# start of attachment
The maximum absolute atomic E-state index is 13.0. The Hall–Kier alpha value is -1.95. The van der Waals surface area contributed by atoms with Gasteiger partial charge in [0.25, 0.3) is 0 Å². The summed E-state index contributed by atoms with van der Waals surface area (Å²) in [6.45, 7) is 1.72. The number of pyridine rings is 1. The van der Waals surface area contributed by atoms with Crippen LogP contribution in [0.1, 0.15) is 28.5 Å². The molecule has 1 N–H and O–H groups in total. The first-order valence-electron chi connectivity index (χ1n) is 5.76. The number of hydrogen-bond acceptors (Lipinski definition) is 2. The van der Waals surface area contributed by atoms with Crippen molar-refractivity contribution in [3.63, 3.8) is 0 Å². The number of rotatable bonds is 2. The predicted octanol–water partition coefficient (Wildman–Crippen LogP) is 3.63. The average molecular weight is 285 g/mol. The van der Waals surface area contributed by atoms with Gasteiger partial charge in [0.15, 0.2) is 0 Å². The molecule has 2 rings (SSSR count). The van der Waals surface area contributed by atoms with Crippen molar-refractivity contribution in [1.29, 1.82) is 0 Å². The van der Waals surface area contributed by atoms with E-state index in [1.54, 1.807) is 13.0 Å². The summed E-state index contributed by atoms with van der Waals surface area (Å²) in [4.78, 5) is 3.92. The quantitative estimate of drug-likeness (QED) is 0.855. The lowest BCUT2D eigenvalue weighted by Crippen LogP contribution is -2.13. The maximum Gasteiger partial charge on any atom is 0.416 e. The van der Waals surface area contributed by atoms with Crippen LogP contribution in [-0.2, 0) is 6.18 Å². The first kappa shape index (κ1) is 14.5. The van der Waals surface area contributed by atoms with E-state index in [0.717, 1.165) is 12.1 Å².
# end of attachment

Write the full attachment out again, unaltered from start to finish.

The maximum absolute atomic E-state index is 13.0. The Hall–Kier alpha value is -1.95. The van der Waals surface area contributed by atoms with Gasteiger partial charge in [0.25, 0.3) is 0 Å². The summed E-state index contributed by atoms with van der Waals surface area (Å²) in [6.45, 7) is 1.72. The number of pyridine rings is 1. The van der Waals surface area contributed by atoms with Crippen LogP contribution in [0.1, 0.15) is 28.5 Å². The molecule has 1 N–H and O–H groups in total. The first-order valence-electron chi connectivity index (χ1n) is 5.76. The number of hydrogen-bond acceptors (Lipinski definition) is 2. The van der Waals surface area contributed by atoms with Crippen molar-refractivity contribution in [3.63, 3.8) is 0 Å². The number of rotatable bonds is 2. The predicted octanol–water partition coefficient (Wildman–Crippen LogP) is 3.63. The average molecular weight is 285 g/mol. The van der Waals surface area contributed by atoms with Gasteiger partial charge in [0.15, 0.2) is 0 Å². The molecule has 2 rings (SSSR count). The van der Waals surface area contributed by atoms with Crippen molar-refractivity contribution in [1.29, 1.82) is 0 Å². The van der Waals surface area contributed by atoms with E-state index in [1.54, 1.807) is 13.0 Å². The summed E-state index contributed by atoms with van der Waals surface area (Å²) in [4.78, 5) is 3.92. The quantitative estimate of drug-likeness (QED) is 0.855. The lowest BCUT2D eigenvalue weighted by Crippen LogP contribution is -2.13. The maximum Gasteiger partial charge on any atom is 0.416 e. The van der Waals surface area contributed by atoms with Crippen LogP contribution in [-0.2, 0) is 6.18 Å². The first kappa shape index (κ1) is 14.5. The van der Waals surface area contributed by atoms with E-state index in [0.717, 1.165) is 12.1 Å².